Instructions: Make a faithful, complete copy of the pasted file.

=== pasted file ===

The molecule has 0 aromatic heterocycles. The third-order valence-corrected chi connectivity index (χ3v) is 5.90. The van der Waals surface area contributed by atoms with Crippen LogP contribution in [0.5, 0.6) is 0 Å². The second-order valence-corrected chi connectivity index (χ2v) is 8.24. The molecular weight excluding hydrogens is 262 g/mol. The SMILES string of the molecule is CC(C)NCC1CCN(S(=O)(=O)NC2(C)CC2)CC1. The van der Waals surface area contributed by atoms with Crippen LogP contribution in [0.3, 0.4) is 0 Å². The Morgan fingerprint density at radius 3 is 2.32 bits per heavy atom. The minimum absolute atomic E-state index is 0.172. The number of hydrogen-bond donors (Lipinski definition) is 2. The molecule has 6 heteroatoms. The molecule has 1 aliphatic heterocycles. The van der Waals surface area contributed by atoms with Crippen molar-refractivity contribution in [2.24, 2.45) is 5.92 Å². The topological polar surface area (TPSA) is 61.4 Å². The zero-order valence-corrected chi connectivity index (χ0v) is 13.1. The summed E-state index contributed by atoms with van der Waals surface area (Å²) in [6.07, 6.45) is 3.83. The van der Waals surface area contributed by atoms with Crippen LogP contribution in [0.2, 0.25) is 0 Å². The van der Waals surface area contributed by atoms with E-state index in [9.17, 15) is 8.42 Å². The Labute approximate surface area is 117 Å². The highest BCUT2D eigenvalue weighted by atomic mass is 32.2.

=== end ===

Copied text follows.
The molecule has 0 aromatic heterocycles. The third-order valence-corrected chi connectivity index (χ3v) is 5.90. The van der Waals surface area contributed by atoms with Crippen LogP contribution in [0.5, 0.6) is 0 Å². The second-order valence-corrected chi connectivity index (χ2v) is 8.24. The molecular weight excluding hydrogens is 262 g/mol. The SMILES string of the molecule is CC(C)NCC1CCN(S(=O)(=O)NC2(C)CC2)CC1. The van der Waals surface area contributed by atoms with Crippen LogP contribution in [0.3, 0.4) is 0 Å². The Morgan fingerprint density at radius 3 is 2.32 bits per heavy atom. The minimum absolute atomic E-state index is 0.172. The number of hydrogen-bond donors (Lipinski definition) is 2. The molecule has 6 heteroatoms. The molecule has 1 aliphatic heterocycles. The van der Waals surface area contributed by atoms with Crippen molar-refractivity contribution in [2.24, 2.45) is 5.92 Å². The topological polar surface area (TPSA) is 61.4 Å². The zero-order valence-corrected chi connectivity index (χ0v) is 13.1. The summed E-state index contributed by atoms with van der Waals surface area (Å²) in [6.07, 6.45) is 3.83. The van der Waals surface area contributed by atoms with Crippen LogP contribution in [0.2, 0.25) is 0 Å². The van der Waals surface area contributed by atoms with E-state index in [9.17, 15) is 8.42 Å². The Labute approximate surface area is 117 Å². The highest BCUT2D eigenvalue weighted by atomic mass is 32.2.